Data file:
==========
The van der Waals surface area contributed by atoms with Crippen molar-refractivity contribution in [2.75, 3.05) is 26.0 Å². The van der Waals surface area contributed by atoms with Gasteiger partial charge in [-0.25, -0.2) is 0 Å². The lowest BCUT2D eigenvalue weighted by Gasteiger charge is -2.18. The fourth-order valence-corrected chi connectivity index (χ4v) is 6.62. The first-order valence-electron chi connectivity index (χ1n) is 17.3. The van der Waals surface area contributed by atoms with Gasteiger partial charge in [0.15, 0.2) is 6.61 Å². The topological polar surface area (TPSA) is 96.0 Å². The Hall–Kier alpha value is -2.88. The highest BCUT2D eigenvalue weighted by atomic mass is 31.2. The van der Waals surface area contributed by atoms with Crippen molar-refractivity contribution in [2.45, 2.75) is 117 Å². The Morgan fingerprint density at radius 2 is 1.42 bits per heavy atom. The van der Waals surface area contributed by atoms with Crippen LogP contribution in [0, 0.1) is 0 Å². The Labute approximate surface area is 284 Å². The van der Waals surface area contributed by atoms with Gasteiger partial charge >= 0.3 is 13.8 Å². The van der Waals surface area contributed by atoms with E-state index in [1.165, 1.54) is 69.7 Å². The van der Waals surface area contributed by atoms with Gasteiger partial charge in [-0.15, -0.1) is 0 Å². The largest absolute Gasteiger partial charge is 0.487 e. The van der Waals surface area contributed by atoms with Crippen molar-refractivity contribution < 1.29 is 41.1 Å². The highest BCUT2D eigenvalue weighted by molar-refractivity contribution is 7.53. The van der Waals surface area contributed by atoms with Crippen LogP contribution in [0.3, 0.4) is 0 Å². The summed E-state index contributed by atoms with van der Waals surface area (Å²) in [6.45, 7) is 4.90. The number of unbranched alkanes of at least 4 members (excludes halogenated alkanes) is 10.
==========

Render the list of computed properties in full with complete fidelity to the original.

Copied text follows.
The van der Waals surface area contributed by atoms with Crippen molar-refractivity contribution in [2.75, 3.05) is 26.0 Å². The van der Waals surface area contributed by atoms with Gasteiger partial charge in [-0.25, -0.2) is 0 Å². The lowest BCUT2D eigenvalue weighted by Gasteiger charge is -2.18. The fourth-order valence-corrected chi connectivity index (χ4v) is 6.62. The first-order valence-electron chi connectivity index (χ1n) is 17.3. The van der Waals surface area contributed by atoms with Gasteiger partial charge in [0.15, 0.2) is 6.61 Å². The topological polar surface area (TPSA) is 96.0 Å². The Hall–Kier alpha value is -2.88. The highest BCUT2D eigenvalue weighted by atomic mass is 31.2. The van der Waals surface area contributed by atoms with Crippen molar-refractivity contribution in [2.45, 2.75) is 117 Å². The Morgan fingerprint density at radius 2 is 1.42 bits per heavy atom. The van der Waals surface area contributed by atoms with Crippen LogP contribution in [0, 0.1) is 0 Å². The Labute approximate surface area is 284 Å². The van der Waals surface area contributed by atoms with Gasteiger partial charge >= 0.3 is 13.8 Å². The van der Waals surface area contributed by atoms with E-state index in [1.165, 1.54) is 69.7 Å². The van der Waals surface area contributed by atoms with Gasteiger partial charge in [-0.15, -0.1) is 0 Å². The largest absolute Gasteiger partial charge is 0.487 e. The van der Waals surface area contributed by atoms with Crippen molar-refractivity contribution < 1.29 is 41.1 Å². The highest BCUT2D eigenvalue weighted by molar-refractivity contribution is 7.53. The van der Waals surface area contributed by atoms with Crippen LogP contribution in [0.3, 0.4) is 0 Å². The summed E-state index contributed by atoms with van der Waals surface area (Å²) in [6.45, 7) is 4.90. The number of unbranched alkanes of at least 4 members (excludes halogenated alkanes) is 10.